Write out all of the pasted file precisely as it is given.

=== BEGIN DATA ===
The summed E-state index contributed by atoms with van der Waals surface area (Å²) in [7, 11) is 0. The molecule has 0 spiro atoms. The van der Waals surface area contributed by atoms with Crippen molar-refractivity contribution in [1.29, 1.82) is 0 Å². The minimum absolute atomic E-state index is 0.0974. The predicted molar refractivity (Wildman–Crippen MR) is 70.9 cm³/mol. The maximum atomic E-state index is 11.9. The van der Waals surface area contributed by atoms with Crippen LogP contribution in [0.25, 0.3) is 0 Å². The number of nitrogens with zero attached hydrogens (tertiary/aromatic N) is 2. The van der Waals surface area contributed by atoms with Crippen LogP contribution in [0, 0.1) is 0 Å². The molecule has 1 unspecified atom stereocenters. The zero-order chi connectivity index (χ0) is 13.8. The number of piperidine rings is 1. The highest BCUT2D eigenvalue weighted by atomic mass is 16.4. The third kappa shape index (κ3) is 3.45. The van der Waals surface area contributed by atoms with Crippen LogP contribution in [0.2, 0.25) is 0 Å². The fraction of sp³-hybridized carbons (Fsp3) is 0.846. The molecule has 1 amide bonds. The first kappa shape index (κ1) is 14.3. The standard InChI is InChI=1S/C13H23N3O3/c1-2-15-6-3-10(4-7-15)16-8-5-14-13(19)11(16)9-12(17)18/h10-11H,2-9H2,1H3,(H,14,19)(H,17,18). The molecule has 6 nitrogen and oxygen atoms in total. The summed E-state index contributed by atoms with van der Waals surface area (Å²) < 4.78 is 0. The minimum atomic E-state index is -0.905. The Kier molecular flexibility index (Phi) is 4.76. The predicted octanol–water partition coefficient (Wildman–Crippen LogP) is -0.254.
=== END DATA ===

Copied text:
The summed E-state index contributed by atoms with van der Waals surface area (Å²) in [7, 11) is 0. The molecule has 0 spiro atoms. The van der Waals surface area contributed by atoms with Crippen molar-refractivity contribution in [1.29, 1.82) is 0 Å². The minimum absolute atomic E-state index is 0.0974. The predicted molar refractivity (Wildman–Crippen MR) is 70.9 cm³/mol. The maximum atomic E-state index is 11.9. The van der Waals surface area contributed by atoms with Crippen LogP contribution in [0.25, 0.3) is 0 Å². The number of nitrogens with zero attached hydrogens (tertiary/aromatic N) is 2. The van der Waals surface area contributed by atoms with Crippen LogP contribution in [0, 0.1) is 0 Å². The molecule has 1 unspecified atom stereocenters. The zero-order chi connectivity index (χ0) is 13.8. The number of piperidine rings is 1. The highest BCUT2D eigenvalue weighted by atomic mass is 16.4. The third kappa shape index (κ3) is 3.45. The van der Waals surface area contributed by atoms with Crippen LogP contribution in [0.2, 0.25) is 0 Å². The fraction of sp³-hybridized carbons (Fsp3) is 0.846. The molecule has 1 amide bonds. The first kappa shape index (κ1) is 14.3. The standard InChI is InChI=1S/C13H23N3O3/c1-2-15-6-3-10(4-7-15)16-8-5-14-13(19)11(16)9-12(17)18/h10-11H,2-9H2,1H3,(H,14,19)(H,17,18). The molecule has 6 nitrogen and oxygen atoms in total. The summed E-state index contributed by atoms with van der Waals surface area (Å²) < 4.78 is 0. The minimum atomic E-state index is -0.905. The Kier molecular flexibility index (Phi) is 4.76. The predicted octanol–water partition coefficient (Wildman–Crippen LogP) is -0.254.